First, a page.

Have you seen Planet of the Apes? It's a great movie. I want to teleport some people into that world... except it would be Planet of the Equines. Intelligent horses would subject former horse-abusing humans to the most awful, ridiculous and painful crap in the name of fashion or sport or whatever. It would be only justice. Today I'm particularly pissed at those who use awful tack.
(Oh, and by "Planet of the Apes" I mean the old one, with smoking hot Charlton Heston in a loincloth, not the crappy remake.)
Without further ado, here is today's What the Fuck Tack:
Does your horse rear? You can totally fix that by jerking really, really hard on his mouth and poll using the Beery Pulley Bridle! The inventor claims you can "control any horse in 3 minutes!" But don't worry, it won't hurt your horse. "It works due to the nerves exposed just behind the ears and is not harmful to the horse." Yeah, uh huh, that sounds super believable. Only $75.00 AND it comes with a twelve page instruction manual! If your horse hasn't yet experienced rope burns on his tongue, order today!
Are you tired of straining your arms as you force your horse's head into an unnatural position behind the vertical? Try the de Gogue Training Aid! Now you can practice rolkur and induce fake collection without any effort on your part.
Would you like a real training shortcut? You need the Harold Watkin's Anti-bucking Trainer. Now instead of teaching your horse what to do and praising him for success, you can just continually torture him with electric shocks! This system places electrodes in the rear girth and reins to administer any level of pain you desire. Guaranteed to reduce even the naughtiest horse to a whimpering puddle. You don't even have to be on his back! "It may be activated manually, remotely, or automatically by means of an inertia switch." And this device isn't just for bucking horses. Nope, you can train a horse to neck rein, go faster or slower, anything you want! Your every command will be instantly obeyed once it's, "enhanced by the reinforcing mild electrical shock." Don't believe it? Well they tested it on at least one real live horse!
"It has been determined that the strongest impression upon an animal's
mind is made as a result of a terrifying experience. This apparatus that
is to be delineated in the following specification utilizes electric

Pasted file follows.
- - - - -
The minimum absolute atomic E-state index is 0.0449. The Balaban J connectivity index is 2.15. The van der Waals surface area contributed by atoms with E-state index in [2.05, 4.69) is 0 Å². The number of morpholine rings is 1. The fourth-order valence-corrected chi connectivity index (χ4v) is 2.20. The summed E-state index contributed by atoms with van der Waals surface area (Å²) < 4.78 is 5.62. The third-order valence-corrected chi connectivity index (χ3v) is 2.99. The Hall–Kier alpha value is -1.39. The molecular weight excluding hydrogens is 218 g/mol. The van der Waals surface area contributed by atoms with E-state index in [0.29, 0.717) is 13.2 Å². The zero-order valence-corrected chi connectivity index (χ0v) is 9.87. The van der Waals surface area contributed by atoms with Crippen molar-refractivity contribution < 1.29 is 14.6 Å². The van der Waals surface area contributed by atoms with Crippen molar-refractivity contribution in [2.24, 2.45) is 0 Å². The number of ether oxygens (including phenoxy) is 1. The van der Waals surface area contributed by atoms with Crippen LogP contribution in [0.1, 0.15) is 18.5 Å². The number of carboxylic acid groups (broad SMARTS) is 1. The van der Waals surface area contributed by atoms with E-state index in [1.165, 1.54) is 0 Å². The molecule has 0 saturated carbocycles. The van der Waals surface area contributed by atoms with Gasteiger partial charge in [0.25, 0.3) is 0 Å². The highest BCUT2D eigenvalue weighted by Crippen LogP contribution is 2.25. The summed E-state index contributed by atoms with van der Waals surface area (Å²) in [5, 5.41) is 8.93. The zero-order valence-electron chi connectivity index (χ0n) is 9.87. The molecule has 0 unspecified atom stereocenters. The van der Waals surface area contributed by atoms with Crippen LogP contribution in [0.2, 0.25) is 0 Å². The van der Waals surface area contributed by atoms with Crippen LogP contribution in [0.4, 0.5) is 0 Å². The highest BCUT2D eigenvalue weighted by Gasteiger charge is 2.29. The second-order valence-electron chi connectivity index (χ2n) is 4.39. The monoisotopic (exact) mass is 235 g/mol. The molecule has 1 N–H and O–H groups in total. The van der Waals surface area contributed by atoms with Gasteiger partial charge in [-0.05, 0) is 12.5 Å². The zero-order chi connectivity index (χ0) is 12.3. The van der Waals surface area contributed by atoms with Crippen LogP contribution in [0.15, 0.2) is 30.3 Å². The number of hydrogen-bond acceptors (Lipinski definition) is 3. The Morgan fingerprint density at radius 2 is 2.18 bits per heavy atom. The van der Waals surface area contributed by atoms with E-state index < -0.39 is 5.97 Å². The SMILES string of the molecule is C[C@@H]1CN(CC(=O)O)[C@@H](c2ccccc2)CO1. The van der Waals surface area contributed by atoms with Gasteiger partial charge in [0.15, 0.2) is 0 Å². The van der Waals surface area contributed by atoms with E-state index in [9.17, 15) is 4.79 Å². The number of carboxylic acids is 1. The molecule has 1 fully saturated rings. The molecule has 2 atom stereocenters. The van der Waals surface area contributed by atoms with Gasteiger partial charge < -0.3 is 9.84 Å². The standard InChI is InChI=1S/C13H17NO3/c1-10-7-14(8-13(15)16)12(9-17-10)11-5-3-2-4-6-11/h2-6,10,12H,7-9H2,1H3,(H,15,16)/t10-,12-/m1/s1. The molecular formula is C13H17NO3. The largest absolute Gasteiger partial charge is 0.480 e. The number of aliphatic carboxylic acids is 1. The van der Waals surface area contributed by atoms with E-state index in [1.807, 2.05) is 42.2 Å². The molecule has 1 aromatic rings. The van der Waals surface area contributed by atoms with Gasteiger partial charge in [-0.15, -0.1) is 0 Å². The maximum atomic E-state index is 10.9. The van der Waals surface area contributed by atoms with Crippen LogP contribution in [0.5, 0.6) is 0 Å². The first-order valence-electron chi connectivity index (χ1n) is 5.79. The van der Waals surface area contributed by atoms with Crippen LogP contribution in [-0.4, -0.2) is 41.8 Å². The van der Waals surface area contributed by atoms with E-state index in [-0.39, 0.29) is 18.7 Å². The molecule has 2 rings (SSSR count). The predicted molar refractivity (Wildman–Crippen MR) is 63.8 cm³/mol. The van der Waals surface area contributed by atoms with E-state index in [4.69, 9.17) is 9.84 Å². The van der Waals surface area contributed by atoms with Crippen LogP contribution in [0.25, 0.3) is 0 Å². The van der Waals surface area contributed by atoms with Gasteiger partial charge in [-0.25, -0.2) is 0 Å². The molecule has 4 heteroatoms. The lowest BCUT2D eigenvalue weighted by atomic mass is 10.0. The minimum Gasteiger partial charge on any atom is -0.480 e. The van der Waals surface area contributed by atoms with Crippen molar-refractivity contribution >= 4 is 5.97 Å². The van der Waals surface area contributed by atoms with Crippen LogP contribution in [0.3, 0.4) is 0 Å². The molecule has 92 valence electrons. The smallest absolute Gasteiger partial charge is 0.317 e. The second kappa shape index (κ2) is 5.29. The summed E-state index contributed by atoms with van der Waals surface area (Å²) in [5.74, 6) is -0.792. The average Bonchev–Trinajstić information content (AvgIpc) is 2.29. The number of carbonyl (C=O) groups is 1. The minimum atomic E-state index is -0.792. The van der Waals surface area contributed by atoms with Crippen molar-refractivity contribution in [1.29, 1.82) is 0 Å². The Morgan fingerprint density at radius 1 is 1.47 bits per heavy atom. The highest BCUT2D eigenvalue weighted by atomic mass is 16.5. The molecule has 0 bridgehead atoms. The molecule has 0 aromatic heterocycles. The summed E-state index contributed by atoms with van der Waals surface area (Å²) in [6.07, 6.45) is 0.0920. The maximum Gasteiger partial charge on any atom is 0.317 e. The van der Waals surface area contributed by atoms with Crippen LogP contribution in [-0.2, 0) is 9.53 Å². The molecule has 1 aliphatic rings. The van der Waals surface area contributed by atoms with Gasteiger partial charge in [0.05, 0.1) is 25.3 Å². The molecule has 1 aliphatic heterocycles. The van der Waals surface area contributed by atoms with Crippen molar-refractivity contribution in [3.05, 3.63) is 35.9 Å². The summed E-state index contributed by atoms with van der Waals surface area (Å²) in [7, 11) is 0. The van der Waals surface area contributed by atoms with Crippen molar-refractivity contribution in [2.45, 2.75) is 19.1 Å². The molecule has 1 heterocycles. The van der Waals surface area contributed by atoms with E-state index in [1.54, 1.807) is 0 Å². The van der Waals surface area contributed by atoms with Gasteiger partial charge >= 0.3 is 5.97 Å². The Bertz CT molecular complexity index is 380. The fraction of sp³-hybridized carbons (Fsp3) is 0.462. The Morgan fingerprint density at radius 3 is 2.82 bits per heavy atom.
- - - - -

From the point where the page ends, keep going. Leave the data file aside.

shock to provide such an experience. A nine-year-old horse that had been
retired from saddle service because of his bucking was conditioned with
this device. Within one hour he refused to buck even with the
provocation used in rodeos to produce bucking."
Do you just fucking hate your horse? Try one of these bicycle chain bits. Seriously, there's no other reason you would use one.
Teaching a foal to lead is so boring and time-consuming. Why not just tie him to a similar-sized animal and let them roam? Jo Marie Prukop of Prukop Quarter Horses and Andalusians, Texas, says it works like a charm! "This is how halter-breaking was done on ranches here in Texas back
in the good ol' days. It still works and is very entertaining to watch!
Miniature Sicilian burro and a 2 month old Azteca colt."
So watching them wrap themselves around trees, trip each other up and strangle each other is entertaining? Must be that "I like to watch cockfights" kind of entertaining.
Well heck, you don't even need to spend any money on this "tack," you can use your existing halters, a dog collar and a piece of clothesline! Classy!
The most depressing part about all of these devices is that somewhere, some people believe they are totally normal and acceptable. And so far, the things I've shown here are been somewhat uncommon. There is a ton more awful tack out there that's very common. Take, for instance, the "easy stop," often used by reining trainers:
This thing doesn't go in the horse's mouth, it sits under the jaw. When the reins are pulled, the shanks act as a lever, forcing the "spoon" of the easy stop up into the underside of the jaw. Is often used in addition to a regular bridle and regular bit in the mouth, though some easy stops do combine the jaw mechanism with a bit for an all-in-one package:
Some easy stops are massively heavy. This is one way abused horses end up with broken jaws.
Is an easy stop always a cruel device? No, I can see times where using a mild one would be fine in the right hands. The problem is, all too often it's not the mild ones being used or the right hands using them.
I'm counting on YOU to speak up when you see WTF tack, so that more people become educated, or at least ashamed enough to stop doing what they're doing.